Monday, August 23, 2010

Los Angeles' 578 Million Dollar School.

All for the children, of course.

From the article:

"There's no more of the old, windowless cinderblock schools of the '70s where kids felt, 'Oh, back to jail,'" said Joe Agron, editor-in-chief of American School & University, a school construction journal. "Districts want a showpiece for the community, a really impressive environment for learning."

I wonder what he means by those "districts" that want these things. People living in the area? Elected officials? Teachers? Construction workers?

Of course, not everyone is impressed.

"New buildings are nice, but when they're run by the same people who've given us a 50 percent dropout rate, they're a big waste of taxpayer money," said Ben Austin, executive director of Parent Revolution who sits on the California Board of Education. "Parents aren't fooled."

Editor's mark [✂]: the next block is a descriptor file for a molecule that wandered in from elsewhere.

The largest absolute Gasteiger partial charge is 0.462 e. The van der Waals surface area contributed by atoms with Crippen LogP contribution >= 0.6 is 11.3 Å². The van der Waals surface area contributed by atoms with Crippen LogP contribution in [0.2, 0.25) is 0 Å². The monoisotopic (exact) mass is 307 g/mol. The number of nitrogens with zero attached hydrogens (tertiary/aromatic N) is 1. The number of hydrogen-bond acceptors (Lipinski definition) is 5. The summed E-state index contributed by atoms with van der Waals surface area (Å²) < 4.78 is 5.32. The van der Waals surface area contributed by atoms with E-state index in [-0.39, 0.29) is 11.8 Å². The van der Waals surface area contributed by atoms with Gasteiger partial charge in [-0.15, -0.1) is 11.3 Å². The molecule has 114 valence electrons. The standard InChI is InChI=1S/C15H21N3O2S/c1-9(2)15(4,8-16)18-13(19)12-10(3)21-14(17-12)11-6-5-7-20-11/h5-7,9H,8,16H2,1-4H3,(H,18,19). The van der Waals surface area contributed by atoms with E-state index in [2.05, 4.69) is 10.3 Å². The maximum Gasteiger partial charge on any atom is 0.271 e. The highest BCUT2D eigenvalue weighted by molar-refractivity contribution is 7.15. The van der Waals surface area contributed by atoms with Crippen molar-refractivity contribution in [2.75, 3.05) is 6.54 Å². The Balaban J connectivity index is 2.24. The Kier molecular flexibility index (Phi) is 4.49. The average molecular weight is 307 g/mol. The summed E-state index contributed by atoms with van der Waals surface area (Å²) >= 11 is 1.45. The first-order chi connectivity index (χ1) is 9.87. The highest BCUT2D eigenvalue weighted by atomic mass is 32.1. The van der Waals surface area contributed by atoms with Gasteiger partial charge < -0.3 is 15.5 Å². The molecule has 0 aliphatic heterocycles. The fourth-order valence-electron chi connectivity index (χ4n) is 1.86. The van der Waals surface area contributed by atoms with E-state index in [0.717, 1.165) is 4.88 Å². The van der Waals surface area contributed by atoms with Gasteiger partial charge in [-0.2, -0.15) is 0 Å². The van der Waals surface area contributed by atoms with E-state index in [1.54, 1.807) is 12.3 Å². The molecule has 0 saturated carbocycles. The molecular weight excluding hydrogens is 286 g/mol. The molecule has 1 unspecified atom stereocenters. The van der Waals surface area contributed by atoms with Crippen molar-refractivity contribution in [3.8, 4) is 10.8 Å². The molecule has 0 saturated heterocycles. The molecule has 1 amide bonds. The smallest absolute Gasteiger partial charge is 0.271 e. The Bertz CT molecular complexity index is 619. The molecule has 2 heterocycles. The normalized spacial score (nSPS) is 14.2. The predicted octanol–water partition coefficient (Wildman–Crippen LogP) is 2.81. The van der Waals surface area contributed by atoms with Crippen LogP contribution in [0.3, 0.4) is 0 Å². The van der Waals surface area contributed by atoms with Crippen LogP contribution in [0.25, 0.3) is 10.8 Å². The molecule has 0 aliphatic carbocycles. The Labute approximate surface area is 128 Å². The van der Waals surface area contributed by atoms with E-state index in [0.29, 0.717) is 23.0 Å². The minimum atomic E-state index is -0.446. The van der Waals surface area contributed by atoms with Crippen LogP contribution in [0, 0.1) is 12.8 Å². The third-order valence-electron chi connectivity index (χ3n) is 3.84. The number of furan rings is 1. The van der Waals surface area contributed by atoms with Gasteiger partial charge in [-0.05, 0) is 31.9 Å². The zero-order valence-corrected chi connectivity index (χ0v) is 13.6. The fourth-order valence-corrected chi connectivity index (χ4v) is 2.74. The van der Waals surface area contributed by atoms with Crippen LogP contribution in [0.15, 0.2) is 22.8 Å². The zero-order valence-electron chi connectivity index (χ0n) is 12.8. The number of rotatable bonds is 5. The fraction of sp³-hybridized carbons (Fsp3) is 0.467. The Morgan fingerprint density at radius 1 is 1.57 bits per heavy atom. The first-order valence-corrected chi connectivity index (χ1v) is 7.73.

Parents aren't fooled? Back to the "who makes up this district" question. Maybe the parents really are fooled. Maybe they think an impressive building will yield smarter students. Or maybe they don't really care too much about whether the students' educations will benefit from this, and are more concerned about a showpiece for the community and really impressive environments.

Still, all I can do is shrug at the display. It's like trying to combat obesity by purchasing a ten thousand dollar art deco refrigerator complete with a diamond encrusted crisper. "Look at that thing! You can tell I'm really serious about dieting by how much money I spend making sure my food is kept in a luxurious, modern environment."

Mind you, I'm sure a lot of rationalizations can come in. "Environment and aesthetics are important! They encourage focus and..!" etc, etc. But at the end of the day, it just seems so damn cargo cultist to me. Food and money not falling from the skies? Well, clearly we need to build an even *better* fake landing strip. Let's make sure that guy speaking into immaculately crafted bamboo radio puts his heart into it!

Superstition is alive and well in Los Angeles.

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